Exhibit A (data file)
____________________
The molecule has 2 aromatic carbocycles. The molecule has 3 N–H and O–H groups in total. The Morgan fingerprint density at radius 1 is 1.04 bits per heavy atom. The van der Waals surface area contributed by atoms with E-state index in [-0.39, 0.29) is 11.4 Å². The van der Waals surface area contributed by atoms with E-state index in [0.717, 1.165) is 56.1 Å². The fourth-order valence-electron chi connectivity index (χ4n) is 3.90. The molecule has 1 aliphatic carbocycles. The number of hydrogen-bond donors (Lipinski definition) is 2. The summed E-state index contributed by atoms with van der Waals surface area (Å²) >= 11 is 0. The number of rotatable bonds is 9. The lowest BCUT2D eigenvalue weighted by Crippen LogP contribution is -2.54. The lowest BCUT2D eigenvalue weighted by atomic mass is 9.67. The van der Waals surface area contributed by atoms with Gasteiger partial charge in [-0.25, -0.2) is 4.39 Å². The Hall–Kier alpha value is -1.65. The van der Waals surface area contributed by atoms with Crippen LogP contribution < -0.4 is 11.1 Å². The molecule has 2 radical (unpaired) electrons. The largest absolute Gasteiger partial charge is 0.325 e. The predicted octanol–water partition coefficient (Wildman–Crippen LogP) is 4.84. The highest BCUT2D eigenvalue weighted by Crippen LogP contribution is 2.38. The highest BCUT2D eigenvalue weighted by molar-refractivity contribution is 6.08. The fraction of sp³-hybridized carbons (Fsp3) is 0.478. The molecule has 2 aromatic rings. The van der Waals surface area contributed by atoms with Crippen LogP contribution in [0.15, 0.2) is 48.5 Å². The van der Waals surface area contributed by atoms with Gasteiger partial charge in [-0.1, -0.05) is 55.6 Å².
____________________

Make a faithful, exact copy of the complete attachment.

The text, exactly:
The molecule has 2 aromatic carbocycles. The molecule has 3 N–H and O–H groups in total. The Morgan fingerprint density at radius 1 is 1.04 bits per heavy atom. The van der Waals surface area contributed by atoms with E-state index in [-0.39, 0.29) is 11.4 Å². The van der Waals surface area contributed by atoms with E-state index in [0.717, 1.165) is 56.1 Å². The fourth-order valence-electron chi connectivity index (χ4n) is 3.90. The molecule has 1 aliphatic carbocycles. The number of hydrogen-bond donors (Lipinski definition) is 2. The summed E-state index contributed by atoms with van der Waals surface area (Å²) >= 11 is 0. The number of rotatable bonds is 9. The lowest BCUT2D eigenvalue weighted by Crippen LogP contribution is -2.54. The lowest BCUT2D eigenvalue weighted by atomic mass is 9.67. The van der Waals surface area contributed by atoms with Gasteiger partial charge in [-0.25, -0.2) is 4.39 Å². The Hall–Kier alpha value is -1.65. The van der Waals surface area contributed by atoms with Crippen LogP contribution < -0.4 is 11.1 Å². The molecule has 2 radical (unpaired) electrons. The largest absolute Gasteiger partial charge is 0.325 e. The predicted octanol–water partition coefficient (Wildman–Crippen LogP) is 4.84. The highest BCUT2D eigenvalue weighted by Crippen LogP contribution is 2.38. The highest BCUT2D eigenvalue weighted by molar-refractivity contribution is 6.08. The fraction of sp³-hybridized carbons (Fsp3) is 0.478. The molecule has 2 aromatic rings. The van der Waals surface area contributed by atoms with Crippen LogP contribution in [0.15, 0.2) is 48.5 Å². The van der Waals surface area contributed by atoms with Gasteiger partial charge in [-0.1, -0.05) is 55.6 Å².